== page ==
For this week’s Discover Challenge:
For this Discover challenge, think about the ways you’ve connected — big or small — to others through blogging (or any online community or outlet). Was it an unexpected thoughtful comment from a reader in a different country? A series of tweets with a celebrity or person you admire? An online exchange that led you to meet someone in real life — and become dear friends? Tell us that story, or show us what that connection looks or feels like, in any format you prefer.
I have two related stories with a common thread when it comes to connections, the common thread (or “nostalgic hip”) being my blog, and the connections being the concept of commenting and the connection of family.
First up, commenting…
I have my own blog, and like every good writer/blogger/contributor that spends enough time in this medium, I have a Twitter account, a Facebook page, a Facebook page for my blog, Pinterest, Google+, and a You Tube account. I promote the heck out of my blog, and while I do have a small but mighty fanbase, I get likes, the occasional comment, and if I’m really lucky, my stuff get shared. I would love to do better, but I’m happy with how my blog has grown since I re-established myself on WordPress last year.
I began writing for Retroist last summer, as a way to flex my nostalgic muscles and connect with other nostalgia writers and readers. I didn’t expect much to come of the opportunity, but was surprised at the connections I’ve made.
I’ve gotten likes and reads from people I don’t know, who are friends with the moderators and other writers. I’ve seen comments. I’ve seen people say “Hey, I remember that!” I’ve made connections with others. I converse with them through things we post on Facebook.
A connection feels like you’ve made an impact on someone’s life, no matter how small. If I’m the reason someone remembers a little piece of obscure nostalgia, or reconnects with their childhood in some way, and the reaction is positive, then my day is made. Of course, my day is made when I hit “publish” or “submit for approval” (when I’m over on Retroist), but it is the reaction I get for my work that makes the day even better.
And my second story, about the connections of family…
As a writer with a nostalgic focus, it is one thing to dig into the past of pop culture, it is a whole other beast to dig into a personal past, especially when family is involved.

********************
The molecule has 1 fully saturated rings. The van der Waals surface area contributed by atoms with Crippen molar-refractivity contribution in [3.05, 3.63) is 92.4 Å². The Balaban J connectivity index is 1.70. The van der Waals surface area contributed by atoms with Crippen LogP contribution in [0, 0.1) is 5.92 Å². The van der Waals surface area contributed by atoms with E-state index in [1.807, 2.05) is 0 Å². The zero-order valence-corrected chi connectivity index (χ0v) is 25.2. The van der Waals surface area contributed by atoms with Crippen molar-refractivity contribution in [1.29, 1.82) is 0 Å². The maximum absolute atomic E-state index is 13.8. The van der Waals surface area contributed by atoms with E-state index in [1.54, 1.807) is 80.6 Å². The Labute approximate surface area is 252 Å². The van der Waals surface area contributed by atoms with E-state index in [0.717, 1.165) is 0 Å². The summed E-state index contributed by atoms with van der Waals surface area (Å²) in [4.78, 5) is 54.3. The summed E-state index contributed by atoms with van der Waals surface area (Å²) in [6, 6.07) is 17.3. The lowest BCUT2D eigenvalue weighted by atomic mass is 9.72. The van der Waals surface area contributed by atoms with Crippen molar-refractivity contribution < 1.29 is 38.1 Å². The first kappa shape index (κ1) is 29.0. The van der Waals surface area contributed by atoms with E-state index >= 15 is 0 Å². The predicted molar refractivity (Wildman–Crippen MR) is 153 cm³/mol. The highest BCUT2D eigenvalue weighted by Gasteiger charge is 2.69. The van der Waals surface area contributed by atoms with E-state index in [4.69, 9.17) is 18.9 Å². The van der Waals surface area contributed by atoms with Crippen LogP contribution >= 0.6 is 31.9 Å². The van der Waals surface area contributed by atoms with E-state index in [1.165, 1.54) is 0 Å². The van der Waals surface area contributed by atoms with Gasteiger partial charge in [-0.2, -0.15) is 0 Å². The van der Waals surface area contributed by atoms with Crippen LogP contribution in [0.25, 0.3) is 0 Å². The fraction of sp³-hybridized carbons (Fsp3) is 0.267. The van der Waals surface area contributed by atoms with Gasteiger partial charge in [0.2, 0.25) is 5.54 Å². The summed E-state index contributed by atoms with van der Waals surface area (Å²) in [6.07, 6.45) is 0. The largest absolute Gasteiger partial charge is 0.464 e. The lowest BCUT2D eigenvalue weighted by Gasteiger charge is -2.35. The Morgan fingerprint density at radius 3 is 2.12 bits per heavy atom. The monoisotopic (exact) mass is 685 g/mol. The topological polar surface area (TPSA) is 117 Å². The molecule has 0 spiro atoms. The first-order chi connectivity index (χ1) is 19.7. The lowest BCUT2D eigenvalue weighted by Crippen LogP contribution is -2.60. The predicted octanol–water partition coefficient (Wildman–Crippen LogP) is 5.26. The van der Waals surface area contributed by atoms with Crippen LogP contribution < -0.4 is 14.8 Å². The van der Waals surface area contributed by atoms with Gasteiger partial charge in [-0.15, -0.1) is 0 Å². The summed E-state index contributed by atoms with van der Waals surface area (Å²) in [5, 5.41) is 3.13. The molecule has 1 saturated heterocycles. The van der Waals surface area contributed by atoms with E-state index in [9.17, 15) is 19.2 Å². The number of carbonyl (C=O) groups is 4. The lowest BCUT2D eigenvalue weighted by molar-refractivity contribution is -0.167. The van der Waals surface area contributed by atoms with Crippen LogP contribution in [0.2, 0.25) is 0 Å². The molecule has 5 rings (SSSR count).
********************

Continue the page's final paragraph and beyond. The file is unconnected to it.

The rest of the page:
When I memorialized my maternal grandmother last year, the outpouring of compliments was overwhelming. At the time that I wrote it, I was planning to stop writing, or just do it sporadically. I knew 98% of the people who responded to it (family members, some related to my grandma, others were from my dad’s side), but there was a 2% that I didn’t know – friends of my mom’s relatives and my dad, from when they shared the post on their Facebook pages. I was at a low point in my life emotionally (I ended an unhappy relationship the day before my grandma died), and I just felt the need to pour it all out in a blog post.
I filed the post away (having written it two days after Grandma died), and waited until after I got home from the funeral to publish it. And even then, I wasn’t sure I wanted to share it. Part of me said “no one reads your stuff anyway, why would a personal story be any different?” and another part said “let people see it. If no one reads it, you’ll know that you said what you needed to say.”
I never expected the response to be so huge. (Related: The Tribute I Almost Didn’t Publish…)
It seems strange, but the response of my family actually overwhelmed me (not true of people I don’t know, I’m used to getting responses from people I don’t know). My writing gift is my own, and not something I have in common with my family. Given the material I regularly write about, I was expecting no one to notice it. They did. And like I said, they shared it. For a few days, I felt connected to my family for saying something about a woman we all loved dearly.
It’s important to be connected to those we love. I admit, I’m not always good at it myself when it comes to family other than my parents and brother. I’d love to do better, but that is not always possible when people keep the schedules that they do. Normal life doesn’t always allow for constant connection, and that’s where a familial/blood connection tends to be stronger.